Where this manipulation process does work is with a track such as ‘The Sea’ by Air. This was a mid-70s group that played a brand of good old fashioned soft rock (think Dove, The Carpenters, The Cowsills etc). Yet their sole album from 1974 nowadays is being touted by (enterprising) on-line sellers under the retroactively coined genre description “psych-folk”, all because of this one track which does have genuine folksy overtones. So what Cobain has cleverly done (like all good crate-digging DJs) is dub the one and only good track from the album and presented it in a new setting with appropriate manipulation and all of a sudden it becomes a staggering track – sort of a heavenly mix of early Fairport Convention and The Cocteau Twins.

A few other tracks that work well in their own right are Mandu’s version of ‘Gimme Shelter’, New Zealander Doug Jerebine’s astonishingly overdriven Hendrix-inspired ‘Ain’t So Hard To Do’, The Sunset Strip’s monumental sludge-blues fest ‘Mercy Killing’ and Railroad Gin’s ‘Matter Of Time’. The full 5-minute version of ‘Matter Of Time’ – with the orchestral intro that sounds straight out of an Ennio Morricone soundtrack – once again benefits from being taken out of context and placed in this new and unfamiliar setting.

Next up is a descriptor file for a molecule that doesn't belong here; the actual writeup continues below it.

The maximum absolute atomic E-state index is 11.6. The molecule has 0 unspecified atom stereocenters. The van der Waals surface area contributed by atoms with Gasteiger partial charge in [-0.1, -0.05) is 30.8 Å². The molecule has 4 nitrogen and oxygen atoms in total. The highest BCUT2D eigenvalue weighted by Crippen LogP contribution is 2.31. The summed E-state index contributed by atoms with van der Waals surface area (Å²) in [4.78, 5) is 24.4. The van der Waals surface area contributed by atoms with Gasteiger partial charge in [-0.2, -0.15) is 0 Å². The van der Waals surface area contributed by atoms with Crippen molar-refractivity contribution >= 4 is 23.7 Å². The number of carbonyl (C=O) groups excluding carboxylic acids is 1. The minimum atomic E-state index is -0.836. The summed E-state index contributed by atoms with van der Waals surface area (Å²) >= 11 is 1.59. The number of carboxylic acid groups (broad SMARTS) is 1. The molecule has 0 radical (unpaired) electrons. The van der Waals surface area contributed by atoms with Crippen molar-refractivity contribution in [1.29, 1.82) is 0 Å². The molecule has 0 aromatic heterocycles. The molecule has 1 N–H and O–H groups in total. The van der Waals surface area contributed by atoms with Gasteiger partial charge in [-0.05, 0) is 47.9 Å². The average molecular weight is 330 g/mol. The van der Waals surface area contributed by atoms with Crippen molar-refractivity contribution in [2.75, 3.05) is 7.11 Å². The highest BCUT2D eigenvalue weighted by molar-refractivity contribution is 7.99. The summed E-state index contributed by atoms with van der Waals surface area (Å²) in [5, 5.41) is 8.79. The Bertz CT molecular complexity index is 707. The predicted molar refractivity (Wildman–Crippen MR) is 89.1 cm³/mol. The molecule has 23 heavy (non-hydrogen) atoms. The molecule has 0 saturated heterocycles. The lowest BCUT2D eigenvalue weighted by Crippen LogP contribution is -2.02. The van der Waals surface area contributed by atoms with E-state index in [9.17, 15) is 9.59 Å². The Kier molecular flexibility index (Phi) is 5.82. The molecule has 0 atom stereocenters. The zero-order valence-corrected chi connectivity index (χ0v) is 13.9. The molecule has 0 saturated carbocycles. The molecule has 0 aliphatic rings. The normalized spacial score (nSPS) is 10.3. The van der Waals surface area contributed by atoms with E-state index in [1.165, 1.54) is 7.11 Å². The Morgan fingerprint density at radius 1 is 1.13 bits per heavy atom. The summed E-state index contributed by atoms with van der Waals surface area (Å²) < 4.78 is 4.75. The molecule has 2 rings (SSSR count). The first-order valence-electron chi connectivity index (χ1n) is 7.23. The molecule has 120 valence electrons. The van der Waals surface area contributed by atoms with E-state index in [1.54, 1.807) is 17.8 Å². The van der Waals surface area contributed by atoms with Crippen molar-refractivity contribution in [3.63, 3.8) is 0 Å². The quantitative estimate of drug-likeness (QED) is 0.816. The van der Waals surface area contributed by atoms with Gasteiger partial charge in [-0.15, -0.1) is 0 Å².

It might be churlish to quibble about track selection, because everything here is so out of the ordinary but I’ll venture to make a few comments. Of course, ‘The Real Thing’ is the acknowledged apotheosis of Aussie psychedelia but maybe ‘Part Three Into Paper Walls’ would have provided an even stranger listening experience. (There’s always the possibility of Wizards Of Oz Vol. 2, I guess.)

And so on to the previously unreleased ‘Eyes Of The Witness’ by Kongress: as Cobain notes, “New York’s Kongress were indeed not Antipodean, but are considered honorary Australians for our purposes here because the late great Melbourne magician Geoffrey Crozier was a one-time member”. Okay, I get that, however – and this is another example of Cobain’s natural tendency to rip up history – this track was recorded in 1973 and Crozier didn’t join until at least 1977. The final irony might be that it’s one of the best tracks here, like some maniacal fusion of Arthur Brown’s Kingdom Come and Drimble Wedge and The Vegetation.



Brian Wise

Brian Wise was the Editor of Addicted To Noise‘s Australian site from 1997 – 2002. The site won two ONYA Awards as Best Online Music Magazine in 1999 & 2000. He has also been Editor since its reincarnation in 2013. He also presents the weekly music interview program Off The Record on 102.7 Triple R-FM (rrr.org.au) in Melbourne. It is networked to 45+ stations across Australia on the Community Radio Network and is a four-time winner of the Best Music Program Award from the Community Broadcasting Association of Australia. In 2012, it was nominated as a finalist in the Excellence in Music Programming category. Brian was also the Founding Editor & Publisher of Rhythms Magazine and is now its Senior Contributing Editor.